As it turns out, being accountable to someone else is not only important; it’s crucial to losing weight.
Researchers at the University of Illinois in the States have found that receiving social support may be vital in motivating women to lose weight and keep it off. For some women, it was the critical factor in their success.
The study looked at not just the ability to achieve diet goals, but the participants' abilities to keep the weight off. The women who maintained their weight loss had a high levels of social support.
Catherine Metzgar, a research assistant in food science and human nutrition and one of the paper's authors, told Health Canal, "Our women didn't find that accountability to themselves was so important, but having support from others was – just having that social support from someone who was going through the same experience.
"What this study shows is that if you can find that one friend who has the same goals or can just hold you accountable, it is really helpful."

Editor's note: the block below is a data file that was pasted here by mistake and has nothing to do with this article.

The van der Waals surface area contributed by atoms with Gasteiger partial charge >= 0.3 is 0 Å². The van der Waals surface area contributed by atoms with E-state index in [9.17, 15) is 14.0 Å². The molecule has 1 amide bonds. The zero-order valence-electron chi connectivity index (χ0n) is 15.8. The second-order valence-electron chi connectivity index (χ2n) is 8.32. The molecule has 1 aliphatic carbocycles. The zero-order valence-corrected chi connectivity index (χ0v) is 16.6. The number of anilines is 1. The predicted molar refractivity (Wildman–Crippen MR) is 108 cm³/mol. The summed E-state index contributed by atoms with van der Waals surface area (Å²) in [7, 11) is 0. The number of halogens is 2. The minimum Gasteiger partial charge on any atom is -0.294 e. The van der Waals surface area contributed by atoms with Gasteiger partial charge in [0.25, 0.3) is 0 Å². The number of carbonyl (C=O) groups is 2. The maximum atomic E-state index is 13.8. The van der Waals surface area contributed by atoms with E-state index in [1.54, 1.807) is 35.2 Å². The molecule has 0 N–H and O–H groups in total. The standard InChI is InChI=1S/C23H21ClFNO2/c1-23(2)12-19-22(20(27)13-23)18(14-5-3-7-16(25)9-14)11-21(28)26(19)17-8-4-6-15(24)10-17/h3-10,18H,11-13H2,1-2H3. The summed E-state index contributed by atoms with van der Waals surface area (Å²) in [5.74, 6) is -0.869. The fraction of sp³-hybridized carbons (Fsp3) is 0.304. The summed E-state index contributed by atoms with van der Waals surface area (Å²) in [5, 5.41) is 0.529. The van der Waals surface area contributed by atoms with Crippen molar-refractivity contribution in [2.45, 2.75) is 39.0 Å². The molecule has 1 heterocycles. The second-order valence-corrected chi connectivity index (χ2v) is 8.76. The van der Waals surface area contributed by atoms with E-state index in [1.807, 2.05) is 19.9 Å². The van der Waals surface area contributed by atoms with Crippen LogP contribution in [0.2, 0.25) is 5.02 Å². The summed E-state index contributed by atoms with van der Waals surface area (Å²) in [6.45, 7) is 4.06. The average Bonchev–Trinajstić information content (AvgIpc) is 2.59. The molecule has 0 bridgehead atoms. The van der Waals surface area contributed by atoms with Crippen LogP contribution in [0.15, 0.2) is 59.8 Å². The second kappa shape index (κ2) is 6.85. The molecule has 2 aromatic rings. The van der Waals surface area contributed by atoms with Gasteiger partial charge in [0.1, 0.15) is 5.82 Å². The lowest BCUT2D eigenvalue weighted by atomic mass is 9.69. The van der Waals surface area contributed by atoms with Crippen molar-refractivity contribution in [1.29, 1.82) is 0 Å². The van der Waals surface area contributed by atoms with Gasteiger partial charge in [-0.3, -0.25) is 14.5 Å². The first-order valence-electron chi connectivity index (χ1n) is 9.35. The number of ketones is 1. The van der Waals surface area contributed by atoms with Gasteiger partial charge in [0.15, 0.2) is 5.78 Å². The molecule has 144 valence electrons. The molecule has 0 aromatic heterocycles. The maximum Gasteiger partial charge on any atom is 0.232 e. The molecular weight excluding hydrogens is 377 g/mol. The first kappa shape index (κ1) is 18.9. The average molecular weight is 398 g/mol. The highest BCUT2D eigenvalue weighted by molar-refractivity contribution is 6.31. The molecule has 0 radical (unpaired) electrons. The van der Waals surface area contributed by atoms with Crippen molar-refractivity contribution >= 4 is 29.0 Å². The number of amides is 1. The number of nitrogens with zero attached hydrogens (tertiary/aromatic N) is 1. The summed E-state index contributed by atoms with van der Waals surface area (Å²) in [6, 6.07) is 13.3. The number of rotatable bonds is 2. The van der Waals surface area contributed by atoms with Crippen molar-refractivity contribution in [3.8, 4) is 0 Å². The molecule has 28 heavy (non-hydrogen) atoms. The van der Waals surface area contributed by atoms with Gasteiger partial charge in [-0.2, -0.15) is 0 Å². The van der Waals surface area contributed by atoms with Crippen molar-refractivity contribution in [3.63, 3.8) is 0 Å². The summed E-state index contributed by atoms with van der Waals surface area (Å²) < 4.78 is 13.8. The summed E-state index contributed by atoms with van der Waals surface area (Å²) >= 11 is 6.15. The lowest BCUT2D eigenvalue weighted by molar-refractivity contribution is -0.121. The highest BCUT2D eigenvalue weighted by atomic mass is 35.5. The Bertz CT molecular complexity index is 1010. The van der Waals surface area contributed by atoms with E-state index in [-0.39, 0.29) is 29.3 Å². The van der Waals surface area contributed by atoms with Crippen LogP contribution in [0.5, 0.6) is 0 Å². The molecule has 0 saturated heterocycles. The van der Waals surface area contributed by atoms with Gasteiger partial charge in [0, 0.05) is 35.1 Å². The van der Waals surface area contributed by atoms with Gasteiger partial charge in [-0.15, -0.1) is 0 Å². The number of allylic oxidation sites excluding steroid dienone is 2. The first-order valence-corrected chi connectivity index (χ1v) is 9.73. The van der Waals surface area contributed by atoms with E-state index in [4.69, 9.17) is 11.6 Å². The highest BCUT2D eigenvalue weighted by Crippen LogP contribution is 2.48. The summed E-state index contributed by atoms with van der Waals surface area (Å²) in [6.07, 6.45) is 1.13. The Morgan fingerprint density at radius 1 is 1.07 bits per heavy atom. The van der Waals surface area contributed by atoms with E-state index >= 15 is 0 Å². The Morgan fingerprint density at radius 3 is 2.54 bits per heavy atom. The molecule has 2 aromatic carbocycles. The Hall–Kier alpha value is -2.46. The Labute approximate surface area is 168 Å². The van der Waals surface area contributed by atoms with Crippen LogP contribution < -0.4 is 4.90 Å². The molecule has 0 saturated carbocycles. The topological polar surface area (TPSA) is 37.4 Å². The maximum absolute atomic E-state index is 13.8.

Women who succeeded at keeping the weight off did the following things: they exercised regularly; they "listened to an inner voice" that reminded them to control their portion sizes; and they also took a "fresh-slate mentality" where they would return to eating well after a "slip up" or "bad day" rather than letting one lapse trigger a downward spiral, according to Health Canal.
The study also looked at the power of life transitions in women's weight fluctuations. Events like graduation, starting a sedentary job, getting married, pregnancy and childbirth, were all pitfalls for many of the women, triggering "continual bouts of weight gain, weight loss, maintenance and prevention of weight regain," the study says.